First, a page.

The anniversary was last week, but I can't let the event pass without some sort of recognition on here. We've officially been a military family for one year now!
Honestly, it feels like longer. You know how people always say time flies? So not the case here. It didn't seem to drag either, but I just can't imagine that my life has changed so very much in only a year's time.
One year ago, Michael was at BMT. Our little family got the first taste of what military life would be like: constant training and separation. Those six months apart were hard on all of us (especially because it was only suppose to be five months initially), but we made it through.
Now Michael's an Airman First Class, and is finally almost done with all of his initial training. If you ask him, I bet he'll say this year hasn't flown by either. He is pretty sick of training by now. He'll be glad when he can just go to work and do his job I think!
The move to Kansas, our first duty station, marked the next leg of our military initiation. I still can't say that I'm glad to be stationed here since it's nowhere close to where we wanted to end up, but the people here are amazing. If there is one thing that I absolutely love about Kansas, it would be our friends. Leaving this base and these people will probably be one of the most heart-wrenching things ever.
Back when I first started this blog (that anniversary is quickly approaching also!), I talked about what I was learning as a new military wife. Things I thought that military wives should know. Like understanding "hurry up and wait" and knowing that nothing is ever guaranteed until it happens--and even then, things change.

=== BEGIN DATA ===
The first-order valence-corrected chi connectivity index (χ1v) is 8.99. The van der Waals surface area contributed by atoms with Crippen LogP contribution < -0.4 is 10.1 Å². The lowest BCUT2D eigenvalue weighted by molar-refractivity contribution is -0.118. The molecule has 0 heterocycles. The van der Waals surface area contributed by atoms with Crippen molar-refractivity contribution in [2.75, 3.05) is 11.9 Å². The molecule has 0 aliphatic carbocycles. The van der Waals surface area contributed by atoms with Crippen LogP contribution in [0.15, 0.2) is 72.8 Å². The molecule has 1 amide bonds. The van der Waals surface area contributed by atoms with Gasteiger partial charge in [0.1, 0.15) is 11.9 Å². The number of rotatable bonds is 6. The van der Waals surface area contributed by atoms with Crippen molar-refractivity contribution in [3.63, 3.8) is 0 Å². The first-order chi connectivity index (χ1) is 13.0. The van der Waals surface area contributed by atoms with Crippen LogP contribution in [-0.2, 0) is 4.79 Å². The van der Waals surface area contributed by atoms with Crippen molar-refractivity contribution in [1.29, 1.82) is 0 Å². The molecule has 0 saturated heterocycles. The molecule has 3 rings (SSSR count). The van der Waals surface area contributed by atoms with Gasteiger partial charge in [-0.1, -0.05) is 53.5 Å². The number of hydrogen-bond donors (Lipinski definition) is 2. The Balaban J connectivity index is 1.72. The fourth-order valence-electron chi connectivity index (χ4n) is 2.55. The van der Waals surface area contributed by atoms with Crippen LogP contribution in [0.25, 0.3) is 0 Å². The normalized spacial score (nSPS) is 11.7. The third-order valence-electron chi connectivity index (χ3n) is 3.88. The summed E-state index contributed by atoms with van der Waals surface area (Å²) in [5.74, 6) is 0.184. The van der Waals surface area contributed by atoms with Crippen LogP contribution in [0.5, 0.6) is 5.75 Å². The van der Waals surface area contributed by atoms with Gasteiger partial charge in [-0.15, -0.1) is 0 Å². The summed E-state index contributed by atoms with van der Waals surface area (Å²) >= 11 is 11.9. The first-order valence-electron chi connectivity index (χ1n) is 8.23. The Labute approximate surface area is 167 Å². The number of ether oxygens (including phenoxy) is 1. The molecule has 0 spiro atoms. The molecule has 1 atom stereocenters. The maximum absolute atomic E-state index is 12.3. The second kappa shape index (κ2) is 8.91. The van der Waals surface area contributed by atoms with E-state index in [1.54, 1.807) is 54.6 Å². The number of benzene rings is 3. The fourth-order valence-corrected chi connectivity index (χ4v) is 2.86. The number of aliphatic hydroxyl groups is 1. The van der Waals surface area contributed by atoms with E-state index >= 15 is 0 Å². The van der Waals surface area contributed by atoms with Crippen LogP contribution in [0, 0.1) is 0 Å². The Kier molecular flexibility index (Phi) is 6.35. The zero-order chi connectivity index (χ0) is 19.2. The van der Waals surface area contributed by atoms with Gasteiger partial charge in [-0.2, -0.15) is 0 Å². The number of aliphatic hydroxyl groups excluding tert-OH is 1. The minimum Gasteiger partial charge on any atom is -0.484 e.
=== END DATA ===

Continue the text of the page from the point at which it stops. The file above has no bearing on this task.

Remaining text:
Now that I have a year under my belt as a military wife, I've definitely added to my store of knowledge. I know what to expect when we PCS next time--like, I need to breathe down the necks of the packers and movers the entire time they are near my stuff. Also, military friends are family. Not like family. They are family. They are your lifeline when you need some help, some support or just someone to text at the end of the day.
I've learned to be more fearless. I've learned that you can't always plan everything in your life, and sometimes you just have to let go of the reins...even if it hurts a little to do so. But most importantly?
I've learned that to be a military wife you have to be strong. But that's it. All these stereotypes about military wives are silly and somewhat annoying and extremely unfair. We come in all shapes and sizes, from all different backgrounds, and to expect us to all be the same is just ridiculous. You don't have to be this stone-cold woman who never feels sad when her husband is gone, even though "you knew what you signed up for". You don't have to be Susie Homemaker or join a Spouse Club or attend every Squadron event. You should probably love your husband and you should definitely be on board with his career choice. But those are qualities all wives should possess.
It's been a long year full of adventures, sadness, craziness, laughter and unexpected moments. But it was a great year!